For my first qualifying route, a number of competitors (other than myself) could not even get off the ground. That was how ridiculous the setting was. This is not a bouldering competition. A well-set route-climbing competition route will get progressively harder to separate people out, not shut them down at the very beginning. The objective of route-setting in paraclimbing is not to eliminate the “weakest” at the start of the route, but to present greater and greater challenges to weed out people based on the extent to which they have overcome their disability. For example, it is not appropriate to single out people who don’t have the use of the right arm, and then set routes with widely-spaced holds that trend sharply to the right. Should the objective be to measure how well adaptive climbers have adapted: how much skill have they developed, how much strength, how much stamina?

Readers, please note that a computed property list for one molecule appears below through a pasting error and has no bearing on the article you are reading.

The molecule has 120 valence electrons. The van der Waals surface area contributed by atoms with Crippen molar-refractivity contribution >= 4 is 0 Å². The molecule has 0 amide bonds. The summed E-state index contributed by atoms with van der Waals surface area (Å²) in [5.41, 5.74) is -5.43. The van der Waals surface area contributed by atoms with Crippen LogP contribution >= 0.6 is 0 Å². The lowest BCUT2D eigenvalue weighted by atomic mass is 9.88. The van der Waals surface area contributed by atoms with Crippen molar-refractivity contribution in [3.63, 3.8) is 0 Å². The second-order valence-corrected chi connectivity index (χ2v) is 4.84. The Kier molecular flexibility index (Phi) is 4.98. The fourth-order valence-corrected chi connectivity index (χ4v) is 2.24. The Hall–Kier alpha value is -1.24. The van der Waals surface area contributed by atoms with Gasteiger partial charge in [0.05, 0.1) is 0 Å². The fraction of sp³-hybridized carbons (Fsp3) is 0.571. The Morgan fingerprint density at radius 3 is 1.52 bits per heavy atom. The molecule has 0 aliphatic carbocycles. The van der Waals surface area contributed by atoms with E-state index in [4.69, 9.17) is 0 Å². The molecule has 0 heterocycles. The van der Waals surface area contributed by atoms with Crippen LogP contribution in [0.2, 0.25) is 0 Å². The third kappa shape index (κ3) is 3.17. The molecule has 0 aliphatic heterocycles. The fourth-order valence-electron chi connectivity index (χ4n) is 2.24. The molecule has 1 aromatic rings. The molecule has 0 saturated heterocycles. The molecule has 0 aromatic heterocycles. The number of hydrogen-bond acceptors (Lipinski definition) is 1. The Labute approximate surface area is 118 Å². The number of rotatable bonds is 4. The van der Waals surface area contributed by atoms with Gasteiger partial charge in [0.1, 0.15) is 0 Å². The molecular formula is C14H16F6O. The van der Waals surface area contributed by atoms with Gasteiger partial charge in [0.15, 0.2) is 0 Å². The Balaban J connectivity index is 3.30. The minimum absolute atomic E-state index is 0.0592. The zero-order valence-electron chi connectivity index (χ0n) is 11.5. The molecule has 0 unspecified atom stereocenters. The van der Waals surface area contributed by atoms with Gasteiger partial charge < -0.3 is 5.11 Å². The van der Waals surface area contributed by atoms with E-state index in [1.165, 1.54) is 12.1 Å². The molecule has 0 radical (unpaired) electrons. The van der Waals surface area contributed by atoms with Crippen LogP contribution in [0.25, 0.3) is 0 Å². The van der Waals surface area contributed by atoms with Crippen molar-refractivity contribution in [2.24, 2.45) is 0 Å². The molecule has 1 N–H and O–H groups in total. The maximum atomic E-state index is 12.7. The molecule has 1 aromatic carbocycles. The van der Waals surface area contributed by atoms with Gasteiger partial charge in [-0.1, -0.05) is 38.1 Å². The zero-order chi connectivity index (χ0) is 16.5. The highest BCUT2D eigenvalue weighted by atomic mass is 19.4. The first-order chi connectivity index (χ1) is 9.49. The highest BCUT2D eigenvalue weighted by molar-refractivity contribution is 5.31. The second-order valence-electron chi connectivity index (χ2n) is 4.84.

Setting the routes

Setting routes for paraclimbers is not the same as setting routes for fully able-bodied climbers. In particular, setting routes that have difficult sections with a single way to climb them is not appropriate(**). Whereas most able-bodied climbers are pretty much the same, this is not true of paraclimbers who, for example, can be very “asymmetric” (think single-limb lower- or upper-limb amputees, spinal injuries that affect a single side, etc). Para-climbing routes need to have options, especially at the most difficult points. For example, one thing that could be done is to set routes with “mirror images” at crux sections so that climbers can choose a route that runs either left or right based on their asymmetries. Of course, each direction should be equally difficult. I recognize the route-setting is a highly creative craft and that there will always be subjectivity involved, but there are additional measures of “fairness” that need to be taken into account when setting for paraclimbers.

(**) In my case, both qualifying routes involved mandatory use of a high left foot. Usually I can find a workaround, but in these routes, there was absolutely no other way to get beyond a certain point without full use of your left leg. Or both legs for that matter. Which a number of women in the category I was competing in did have.

Sold out Finals

(I will be writing about my own climbing soon.)